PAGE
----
Moreover, it is in the nature of our professions that we are written about or we write in publication . Thus, I came to know promptly when in the U.S. Behn began to insert the letter h in his original nickname. He stayed in New York for a while. He loved Broadway and liked to sing top hits from Broadway and stage Broadway musicals.
However, what I consider as most interesting is how Behn became a revolutionary comrade. He observed the activities directed by the Cultural Bureau of the Kabataang Makabayan in the late 1960s, such as those undertaken by Panday Sining, Nagkakaisang Progresibong Artista-Arkitekto (NPAA) at Panulat para sa Kaunlaran ng Sambayanan (PAKSA). Like so many creative writers and artists, he became engaged and militant in the First Quarter Storm of 1970.
Subsequently, he became an active member of the Samahang Demokratiko ng Bayan. He was the leading spirit in the formation of Gintong Silahis, the performing group of SDK, and engaged the KM cultural groups in friendly competition. He wrote, produced and directed the musical Barikada which was a depiction of the Diliman Commune of 1971. He supported the comradely and militant partnership of SDK and KM.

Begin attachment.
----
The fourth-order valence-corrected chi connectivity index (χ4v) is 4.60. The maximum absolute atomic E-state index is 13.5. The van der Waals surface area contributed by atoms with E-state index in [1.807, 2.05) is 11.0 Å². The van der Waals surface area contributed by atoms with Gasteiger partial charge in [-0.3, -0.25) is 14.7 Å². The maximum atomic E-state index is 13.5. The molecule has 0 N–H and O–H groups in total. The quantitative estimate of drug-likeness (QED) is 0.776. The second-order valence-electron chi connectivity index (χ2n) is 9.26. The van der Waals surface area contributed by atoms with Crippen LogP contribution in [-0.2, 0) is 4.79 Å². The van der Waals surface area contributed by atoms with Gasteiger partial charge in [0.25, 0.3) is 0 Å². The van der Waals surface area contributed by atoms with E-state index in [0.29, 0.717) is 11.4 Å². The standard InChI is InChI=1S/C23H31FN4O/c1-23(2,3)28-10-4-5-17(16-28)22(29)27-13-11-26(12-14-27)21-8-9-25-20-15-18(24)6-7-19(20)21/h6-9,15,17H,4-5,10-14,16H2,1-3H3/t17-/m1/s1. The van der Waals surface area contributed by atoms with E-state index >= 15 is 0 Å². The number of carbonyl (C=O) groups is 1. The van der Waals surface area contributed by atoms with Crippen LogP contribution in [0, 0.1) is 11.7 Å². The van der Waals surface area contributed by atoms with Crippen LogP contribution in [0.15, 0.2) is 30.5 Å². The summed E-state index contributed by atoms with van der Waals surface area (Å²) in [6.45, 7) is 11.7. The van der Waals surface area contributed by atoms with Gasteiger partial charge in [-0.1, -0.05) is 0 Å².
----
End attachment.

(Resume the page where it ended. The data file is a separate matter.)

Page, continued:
The Cultural Bureau of the Communist Party of the Philippines (CPP) was formed to consolidate the cultural groups of the national democratic movement under one program. It was in this context that Behn became an active member of the revolutionary party of the proletariat, together with outstanding patriotic and progressive cultural workers in various arts.
Enthusiastically, he engaged in revolutionary studies and mass work. He further used his expertise to create revolutionary art. Even before the suspension of the writ of habeas in 1971, he proved himself as a worthy cadre of the CPP. When martial law was proclaimed, he contributed significantly to the building of a broad antifascist/ antimartial law underground network of artists and middle forces.
He was arrested and detained by the Marcos fascist dictatorship. But he could not be cowed by the dictatorship. He was defiant even in prison. The more persecution he suffered the more he struggled in the interest of the people, for national liberation and democracy. He continued to be active and productive in the revolutionary underground.